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Monday, July 03, 2017

Price changes for Thursday, July 6, 2017

Hi to all,

Here’s what I have for this Thursday’s price changes, and all a little early as a result of markets being closed tomorrow as a result of the U.S Independence Day holiday:

*Heating and stove oil show an increase of 2.7 cents a litre.
*Diesel fuel shows an added 3.1 cents a litre, and...
*Gasoline shows an added 2.7 cents a litre at the pumps.

Consumers to see an increase at the pumps for the first time in weeks

The numbers are in early as a result of the US markets being closed tomorrow as a result of the U.S Independence Day holiday, but even the holiday south of the border isn’t going to go the trend of the last few weeks with price drops.

On the contrary...

“It’s almost strange to see it after the last couple of weeks drops at the pumps, but consumers will see an increase at the pumps this week as gasoline demand starts to match refinery output”. That news from George Murphy, group researcher for the Consumer Group for Fair Gas Prices. “Last week saw a very slight draw on gasoline inventories immediately ahead of the U.S holiday, and along with rising oil, refined commodity prices also increased.”

“There are signs of support for oil prices out there as both the U.S rig count was down for the first time in twenty four weeks, and signs from the U.S Energy Information Administration that domestic output last week dropped 100,000 barrels a day, a sharp drop that comes as a sign that small producers in the shale fields may be more susceptible to lower prices than what was first thought. This may have led to ‘second thoughts’ to further investment in these projects, and that’s where we started to see a contraction in oil output. Some speculators placed a ‘break even’ point at $35 U.S, but investors started pulling out well before $45 US, showing a weak bottom remains for shale resources and that the ‘break even ‘ point is much higher. Long term projects have a distinct advantage against smaller projects.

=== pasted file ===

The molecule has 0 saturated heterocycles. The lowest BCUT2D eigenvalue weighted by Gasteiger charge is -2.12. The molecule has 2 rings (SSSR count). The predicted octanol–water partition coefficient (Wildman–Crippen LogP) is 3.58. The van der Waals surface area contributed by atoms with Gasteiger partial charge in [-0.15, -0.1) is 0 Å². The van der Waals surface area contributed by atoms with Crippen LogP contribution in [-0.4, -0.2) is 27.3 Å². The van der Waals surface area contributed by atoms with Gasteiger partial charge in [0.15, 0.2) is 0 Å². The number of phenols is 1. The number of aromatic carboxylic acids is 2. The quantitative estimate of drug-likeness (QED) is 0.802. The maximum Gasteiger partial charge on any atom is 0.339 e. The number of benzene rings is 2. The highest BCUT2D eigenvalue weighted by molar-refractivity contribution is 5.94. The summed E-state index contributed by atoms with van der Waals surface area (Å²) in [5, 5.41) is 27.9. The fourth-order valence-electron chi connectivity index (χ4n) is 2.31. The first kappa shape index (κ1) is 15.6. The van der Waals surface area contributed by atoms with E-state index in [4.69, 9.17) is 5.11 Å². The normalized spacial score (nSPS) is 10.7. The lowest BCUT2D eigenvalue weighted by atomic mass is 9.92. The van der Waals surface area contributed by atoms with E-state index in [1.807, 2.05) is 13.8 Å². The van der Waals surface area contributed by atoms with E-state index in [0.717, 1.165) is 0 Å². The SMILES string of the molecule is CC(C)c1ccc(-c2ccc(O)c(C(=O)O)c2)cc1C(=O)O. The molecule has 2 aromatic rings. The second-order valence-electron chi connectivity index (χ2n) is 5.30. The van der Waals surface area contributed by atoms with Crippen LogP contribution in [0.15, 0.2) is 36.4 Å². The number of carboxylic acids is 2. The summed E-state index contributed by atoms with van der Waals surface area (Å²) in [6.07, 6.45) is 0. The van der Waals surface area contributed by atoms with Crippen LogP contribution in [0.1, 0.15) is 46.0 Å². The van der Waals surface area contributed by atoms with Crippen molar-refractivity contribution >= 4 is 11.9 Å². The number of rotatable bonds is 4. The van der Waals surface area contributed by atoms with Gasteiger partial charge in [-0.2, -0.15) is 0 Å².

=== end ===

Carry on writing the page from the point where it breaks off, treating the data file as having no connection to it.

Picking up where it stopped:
“In spite of the news from OPEC member Libya of rising production and exports from the war-torn country’s return to the markets, oil prices still saw some support as a result of smaller shale simply not going to be able to attract the investment because of high risk and low oil prices. It seems that OPEC cuts may read in the markets again until oil rises to the point where small shale production can attract investment again. The market pendulum has again swung in favour of OPEC and other non-OPEC producers in it for the long term.

“On average, Brent and WTI have increased the past week by $3 US a barrel with refined commodities showing strength based on the increase to oil prices. It was only ‘natural’ to see gasoline demand start to rise before the holiday in the U.S and we can only hope that we can see the trend of low prices return for the rest of the summer”.


For more information, contact:

George Murphy
Twitter @GeorgeMurphyOil

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